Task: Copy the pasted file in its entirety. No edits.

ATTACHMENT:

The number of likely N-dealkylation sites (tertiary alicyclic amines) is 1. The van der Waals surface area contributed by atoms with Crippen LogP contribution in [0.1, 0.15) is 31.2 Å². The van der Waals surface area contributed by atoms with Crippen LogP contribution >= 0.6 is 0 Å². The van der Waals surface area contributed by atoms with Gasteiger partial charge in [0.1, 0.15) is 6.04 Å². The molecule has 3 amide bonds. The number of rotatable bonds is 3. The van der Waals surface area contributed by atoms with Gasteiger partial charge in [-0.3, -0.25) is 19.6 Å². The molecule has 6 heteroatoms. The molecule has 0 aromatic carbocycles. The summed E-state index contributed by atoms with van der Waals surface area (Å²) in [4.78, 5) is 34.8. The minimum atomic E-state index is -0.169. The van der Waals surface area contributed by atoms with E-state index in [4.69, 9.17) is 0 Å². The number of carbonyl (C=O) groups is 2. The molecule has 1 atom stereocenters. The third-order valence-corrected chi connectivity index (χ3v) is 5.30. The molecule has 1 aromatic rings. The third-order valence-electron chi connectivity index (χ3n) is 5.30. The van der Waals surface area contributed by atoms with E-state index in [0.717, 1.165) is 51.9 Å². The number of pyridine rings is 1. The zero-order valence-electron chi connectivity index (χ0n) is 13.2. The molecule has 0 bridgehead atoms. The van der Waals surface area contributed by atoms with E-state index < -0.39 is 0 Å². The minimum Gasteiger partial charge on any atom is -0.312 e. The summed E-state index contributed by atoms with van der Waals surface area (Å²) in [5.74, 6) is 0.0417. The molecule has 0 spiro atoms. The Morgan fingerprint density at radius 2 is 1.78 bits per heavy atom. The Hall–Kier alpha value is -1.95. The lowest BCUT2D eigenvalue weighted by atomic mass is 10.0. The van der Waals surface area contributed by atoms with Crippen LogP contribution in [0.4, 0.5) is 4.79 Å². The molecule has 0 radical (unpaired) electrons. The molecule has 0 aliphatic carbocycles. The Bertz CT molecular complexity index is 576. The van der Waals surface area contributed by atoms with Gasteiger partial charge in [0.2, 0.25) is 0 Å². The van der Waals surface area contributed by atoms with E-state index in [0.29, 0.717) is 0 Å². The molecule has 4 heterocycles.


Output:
The number of likely N-dealkylation sites (tertiary alicyclic amines) is 1. The van der Waals surface area contributed by atoms with Crippen LogP contribution in [0.1, 0.15) is 31.2 Å². The van der Waals surface area contributed by atoms with Crippen LogP contribution >= 0.6 is 0 Å². The van der Waals surface area contributed by atoms with Gasteiger partial charge in [0.1, 0.15) is 6.04 Å². The molecule has 3 amide bonds. The number of rotatable bonds is 3. The van der Waals surface area contributed by atoms with Gasteiger partial charge in [-0.3, -0.25) is 19.6 Å². The molecule has 6 heteroatoms. The molecule has 0 aromatic carbocycles. The summed E-state index contributed by atoms with van der Waals surface area (Å²) in [4.78, 5) is 34.8. The minimum atomic E-state index is -0.169. The van der Waals surface area contributed by atoms with E-state index in [4.69, 9.17) is 0 Å². The number of carbonyl (C=O) groups is 2. The molecule has 1 atom stereocenters. The third-order valence-corrected chi connectivity index (χ3v) is 5.30. The molecule has 1 aromatic rings. The third-order valence-electron chi connectivity index (χ3n) is 5.30. The van der Waals surface area contributed by atoms with E-state index in [0.717, 1.165) is 51.9 Å². The number of pyridine rings is 1. The zero-order valence-electron chi connectivity index (χ0n) is 13.2. The molecule has 0 bridgehead atoms. The van der Waals surface area contributed by atoms with E-state index < -0.39 is 0 Å². The minimum Gasteiger partial charge on any atom is -0.312 e. The summed E-state index contributed by atoms with van der Waals surface area (Å²) in [5.74, 6) is 0.0417. The molecule has 0 spiro atoms. The Morgan fingerprint density at radius 2 is 1.78 bits per heavy atom. The Hall–Kier alpha value is -1.95. The lowest BCUT2D eigenvalue weighted by atomic mass is 10.0. The van der Waals surface area contributed by atoms with Crippen LogP contribution in [0.4, 0.5) is 4.79 Å². The molecule has 0 radical (unpaired) electrons. The molecule has 0 aliphatic carbocycles. The Bertz CT molecular complexity index is 576. The van der Waals surface area contributed by atoms with Gasteiger partial charge in [0.2, 0.25) is 0 Å². The van der Waals surface area contributed by atoms with E-state index in [0.29, 0.717) is 0 Å². The molecule has 4 heterocycles.